The movement of the free agent market, especially the Kiermaier signing, has perhaps shifted the landscape under our feet a bit on how the Jays will address their two significant holes as we move through the off-season. It doesn’t necessarily obviate some of the previous speculation (beyond presumed targets who went elsewhere such as Andrew Heaney) but the things we’ve learned in the past couple of weeks do also flesh out some theories and cast a pall on some others.
First, a mild mea culpa: When I wrote the column proposing a Reynolds/Kirk trade I was wholly unaware that Endy Rodriguez existed, let alone that Pipeline rated him the 10th-best catching prospect in baseball and that he reached AAA last season at the end of a red-hot season. He’s maybe not quite ready for opening day but his presence, along with top prospect Henry Davis a couple of years behind, undermines my case for their placing a lot of value in Alejandro Kirk. Reynolds remains a very nice fit for the Jays – even more so given that any defensive worries are now covered and he can work more in LF if necessary – but it’s going to need a much different offer, likely one led by pitching. The latest reporting (Rosenthal) is that the prospect price here is very high though, described as a “Soto-type package” by one rival executive.
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That said, the Jays would be better served to address that particular opening, again now that CF defense is less of a factor, by signing Michael Conforto. Some amalgam of the structure of Cody Bellinger’s deal (reasonable base with significant escalators if he returns to prime production) and Carlos Rodon’s last deal (a few years of security that he can opt out of after the first year if he ends up becoming an offensive force again) should appeal to both sides. It’s obvious, I think, that it’s better to have Conforto and keep whatever one would have to trade to get Reynolds than it is to have Reynolds and lose the prospect capital, but I digress.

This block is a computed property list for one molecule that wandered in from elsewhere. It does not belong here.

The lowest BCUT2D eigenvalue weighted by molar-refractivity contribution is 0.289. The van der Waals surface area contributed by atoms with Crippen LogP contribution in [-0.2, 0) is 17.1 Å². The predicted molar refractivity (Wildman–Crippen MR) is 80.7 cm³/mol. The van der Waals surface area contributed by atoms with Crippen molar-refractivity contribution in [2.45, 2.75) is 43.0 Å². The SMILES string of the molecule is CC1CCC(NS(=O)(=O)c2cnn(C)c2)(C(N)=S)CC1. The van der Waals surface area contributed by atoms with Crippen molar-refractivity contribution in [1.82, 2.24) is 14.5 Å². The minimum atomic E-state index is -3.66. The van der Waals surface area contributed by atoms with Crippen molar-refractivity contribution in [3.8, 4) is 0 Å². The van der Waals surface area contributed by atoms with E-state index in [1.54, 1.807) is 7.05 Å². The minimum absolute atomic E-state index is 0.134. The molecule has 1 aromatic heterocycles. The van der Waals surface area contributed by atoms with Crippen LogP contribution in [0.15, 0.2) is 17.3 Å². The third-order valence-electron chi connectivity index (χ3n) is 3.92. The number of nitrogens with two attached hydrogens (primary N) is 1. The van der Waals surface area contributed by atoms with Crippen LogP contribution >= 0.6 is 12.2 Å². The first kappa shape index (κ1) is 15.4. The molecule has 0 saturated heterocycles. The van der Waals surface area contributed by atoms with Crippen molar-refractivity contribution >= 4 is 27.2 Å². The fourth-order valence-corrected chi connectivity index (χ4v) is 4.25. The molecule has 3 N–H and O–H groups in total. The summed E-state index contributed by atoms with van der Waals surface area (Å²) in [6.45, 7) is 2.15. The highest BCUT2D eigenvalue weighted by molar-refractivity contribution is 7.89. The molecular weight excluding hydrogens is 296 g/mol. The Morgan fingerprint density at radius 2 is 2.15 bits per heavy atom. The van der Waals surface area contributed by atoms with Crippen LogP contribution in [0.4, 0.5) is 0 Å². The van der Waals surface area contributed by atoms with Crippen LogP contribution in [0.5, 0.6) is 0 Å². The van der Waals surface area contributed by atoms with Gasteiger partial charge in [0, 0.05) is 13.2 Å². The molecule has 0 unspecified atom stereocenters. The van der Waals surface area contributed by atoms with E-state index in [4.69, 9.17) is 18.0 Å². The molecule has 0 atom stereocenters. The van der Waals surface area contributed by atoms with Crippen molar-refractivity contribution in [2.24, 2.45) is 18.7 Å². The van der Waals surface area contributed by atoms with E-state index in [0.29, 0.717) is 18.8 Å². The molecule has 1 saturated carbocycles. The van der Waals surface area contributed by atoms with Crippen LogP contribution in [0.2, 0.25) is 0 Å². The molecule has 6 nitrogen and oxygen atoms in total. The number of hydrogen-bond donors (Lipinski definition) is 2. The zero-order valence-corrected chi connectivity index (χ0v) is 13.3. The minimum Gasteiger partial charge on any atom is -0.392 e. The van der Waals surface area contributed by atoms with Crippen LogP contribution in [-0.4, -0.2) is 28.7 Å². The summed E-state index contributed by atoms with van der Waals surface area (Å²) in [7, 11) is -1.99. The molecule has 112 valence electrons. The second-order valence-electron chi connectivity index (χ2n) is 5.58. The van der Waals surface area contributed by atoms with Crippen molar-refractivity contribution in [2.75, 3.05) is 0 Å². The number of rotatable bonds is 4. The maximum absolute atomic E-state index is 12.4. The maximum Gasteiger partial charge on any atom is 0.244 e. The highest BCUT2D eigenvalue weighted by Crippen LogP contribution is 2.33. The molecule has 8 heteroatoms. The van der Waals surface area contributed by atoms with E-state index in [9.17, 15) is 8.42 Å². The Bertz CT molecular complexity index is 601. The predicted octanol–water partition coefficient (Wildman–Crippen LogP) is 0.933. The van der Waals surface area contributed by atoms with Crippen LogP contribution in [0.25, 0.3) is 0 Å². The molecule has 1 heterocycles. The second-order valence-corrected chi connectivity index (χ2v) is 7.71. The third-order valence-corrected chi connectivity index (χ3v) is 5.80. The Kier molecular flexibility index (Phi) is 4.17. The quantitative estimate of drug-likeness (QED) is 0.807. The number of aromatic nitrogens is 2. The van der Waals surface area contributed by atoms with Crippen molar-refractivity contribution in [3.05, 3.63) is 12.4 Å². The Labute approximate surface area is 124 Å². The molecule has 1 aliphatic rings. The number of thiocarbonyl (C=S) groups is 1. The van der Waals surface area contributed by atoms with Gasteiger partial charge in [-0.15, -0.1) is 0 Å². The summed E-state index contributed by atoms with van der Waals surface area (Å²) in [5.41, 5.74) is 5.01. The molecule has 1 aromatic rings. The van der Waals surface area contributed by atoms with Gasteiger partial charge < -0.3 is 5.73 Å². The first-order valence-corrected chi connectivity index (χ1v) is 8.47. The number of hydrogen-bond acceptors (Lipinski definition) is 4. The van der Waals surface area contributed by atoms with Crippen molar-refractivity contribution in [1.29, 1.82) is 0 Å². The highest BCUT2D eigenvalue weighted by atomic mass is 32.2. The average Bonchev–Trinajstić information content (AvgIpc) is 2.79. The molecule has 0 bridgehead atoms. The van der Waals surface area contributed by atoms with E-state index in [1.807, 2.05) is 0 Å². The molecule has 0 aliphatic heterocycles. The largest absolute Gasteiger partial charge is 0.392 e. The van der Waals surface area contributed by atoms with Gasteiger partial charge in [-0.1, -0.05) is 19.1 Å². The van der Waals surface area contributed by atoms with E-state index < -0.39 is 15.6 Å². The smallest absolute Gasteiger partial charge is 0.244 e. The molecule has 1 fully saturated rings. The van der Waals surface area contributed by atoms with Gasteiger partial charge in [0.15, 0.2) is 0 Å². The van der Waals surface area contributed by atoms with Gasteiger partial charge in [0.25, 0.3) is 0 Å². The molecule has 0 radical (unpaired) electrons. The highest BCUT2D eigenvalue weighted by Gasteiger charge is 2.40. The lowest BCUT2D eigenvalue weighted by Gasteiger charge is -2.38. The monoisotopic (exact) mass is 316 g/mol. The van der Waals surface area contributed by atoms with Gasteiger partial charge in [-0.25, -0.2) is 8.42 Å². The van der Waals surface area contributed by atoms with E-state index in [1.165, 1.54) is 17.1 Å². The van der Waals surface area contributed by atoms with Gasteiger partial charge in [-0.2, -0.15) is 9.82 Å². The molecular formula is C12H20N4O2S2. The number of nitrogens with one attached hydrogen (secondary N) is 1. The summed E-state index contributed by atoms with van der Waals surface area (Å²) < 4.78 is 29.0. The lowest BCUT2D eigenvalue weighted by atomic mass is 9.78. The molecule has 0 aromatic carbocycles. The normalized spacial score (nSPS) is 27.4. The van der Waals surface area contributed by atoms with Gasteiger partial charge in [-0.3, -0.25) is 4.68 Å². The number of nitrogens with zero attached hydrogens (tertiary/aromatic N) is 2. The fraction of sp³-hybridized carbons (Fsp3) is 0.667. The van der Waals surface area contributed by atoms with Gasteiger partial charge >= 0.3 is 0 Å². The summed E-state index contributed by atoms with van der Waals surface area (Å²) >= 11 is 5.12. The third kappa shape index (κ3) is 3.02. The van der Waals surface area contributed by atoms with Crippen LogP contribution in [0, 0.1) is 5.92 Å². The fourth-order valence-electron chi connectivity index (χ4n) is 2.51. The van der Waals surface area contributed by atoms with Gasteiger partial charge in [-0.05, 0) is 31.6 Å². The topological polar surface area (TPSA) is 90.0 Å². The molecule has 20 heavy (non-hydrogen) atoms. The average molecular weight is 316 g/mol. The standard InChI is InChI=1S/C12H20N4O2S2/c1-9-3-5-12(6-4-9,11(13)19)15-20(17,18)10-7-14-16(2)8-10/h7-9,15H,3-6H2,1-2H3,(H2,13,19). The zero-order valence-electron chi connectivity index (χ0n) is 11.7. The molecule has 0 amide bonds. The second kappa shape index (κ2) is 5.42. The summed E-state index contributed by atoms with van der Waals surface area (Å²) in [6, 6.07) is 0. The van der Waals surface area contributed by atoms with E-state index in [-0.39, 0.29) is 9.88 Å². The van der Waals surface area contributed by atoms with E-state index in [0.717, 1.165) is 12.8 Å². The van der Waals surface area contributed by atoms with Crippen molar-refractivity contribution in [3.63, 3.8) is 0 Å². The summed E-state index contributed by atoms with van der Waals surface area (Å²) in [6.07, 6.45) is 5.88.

These circumstances make it less likely that the Jays will involve their abundance of catcher value on any of the young outfielders like those in Arizona, since KK’s presence makes a more certain offensive contributor more valuable and taking a chance on someone like Jake McCarthy being for real is maybe not a “window of opportunity” play (albeit if you could make that move without trading a catcher you should certainly still find it attractive).
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So, the upshot of all this is that the pendulum may have swung back to using the catcher for a difference-making starting pitcher, but there’s a flaw in that slaw too.